I can’t say for certain Kurt was writing about the upcoming so-called “Generation X” when he composed those lines. According to Dave Grohl, the lyrics were cobbled together only minutes before they were recorded, so he finds it hard to believe they were “about” anything. However, even if that is true, that makes it even scarier how on target he was about the attitude most youth had at that time.

Kurt wasn’t just a lyricist. He was a poet, which is another class of artist entirely. (It’s kind of like the difference between a singer and a vocalist, but that’s for another blog.) In a way, he was like the “Gen X” version of one of his heroes (and mine): Leonard Cohen. By that I mean they discarded the usual topics that most musicians favor (girls, cars, and any other shiny happy topics) and went for something deeper. They used their words to explore their souls…and, whether it was an accident or not, they explored ours as well.

From interviews with him and about him, I feel like I knew the type of person Kurt was. For example, there was an interview with Billy Corgan (from MY favorite band, the Smashing Pumpkins) who said that Kurt was a better guitar player than the albums might lead you to believe. According to Billy, Kurt could play a mean lead guitar, but on record he always played the “I can’t play the guitar solo” type of solo.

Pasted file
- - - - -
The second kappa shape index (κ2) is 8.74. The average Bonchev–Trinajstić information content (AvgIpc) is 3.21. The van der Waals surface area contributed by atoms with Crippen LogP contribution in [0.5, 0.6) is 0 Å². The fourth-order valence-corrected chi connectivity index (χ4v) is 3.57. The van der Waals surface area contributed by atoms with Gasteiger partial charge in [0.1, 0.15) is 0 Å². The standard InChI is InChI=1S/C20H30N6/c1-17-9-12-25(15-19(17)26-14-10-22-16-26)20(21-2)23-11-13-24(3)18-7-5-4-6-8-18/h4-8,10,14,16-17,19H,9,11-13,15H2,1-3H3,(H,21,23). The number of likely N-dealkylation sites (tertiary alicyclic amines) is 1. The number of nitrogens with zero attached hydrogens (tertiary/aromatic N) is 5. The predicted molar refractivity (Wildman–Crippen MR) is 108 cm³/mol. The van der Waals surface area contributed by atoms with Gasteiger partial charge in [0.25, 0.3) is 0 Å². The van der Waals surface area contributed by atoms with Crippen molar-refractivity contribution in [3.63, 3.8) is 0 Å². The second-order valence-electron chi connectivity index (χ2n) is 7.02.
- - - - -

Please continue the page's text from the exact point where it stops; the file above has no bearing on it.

What do I mean by that? Well, listen to most Nirvana guitar solos. “Teen Spirit” would be a great one to check out. You will notice that the solo basically copies the notes that he sings in the verse. That is how MOST Nirvana solos go. The only exception that comes to mind is the solo on “In Bloom,” which is one of my favorites, not just from Kurt, but from any guitar player ever. It’s proof that he could play a REAL solo instead of just mimicking his vocal line.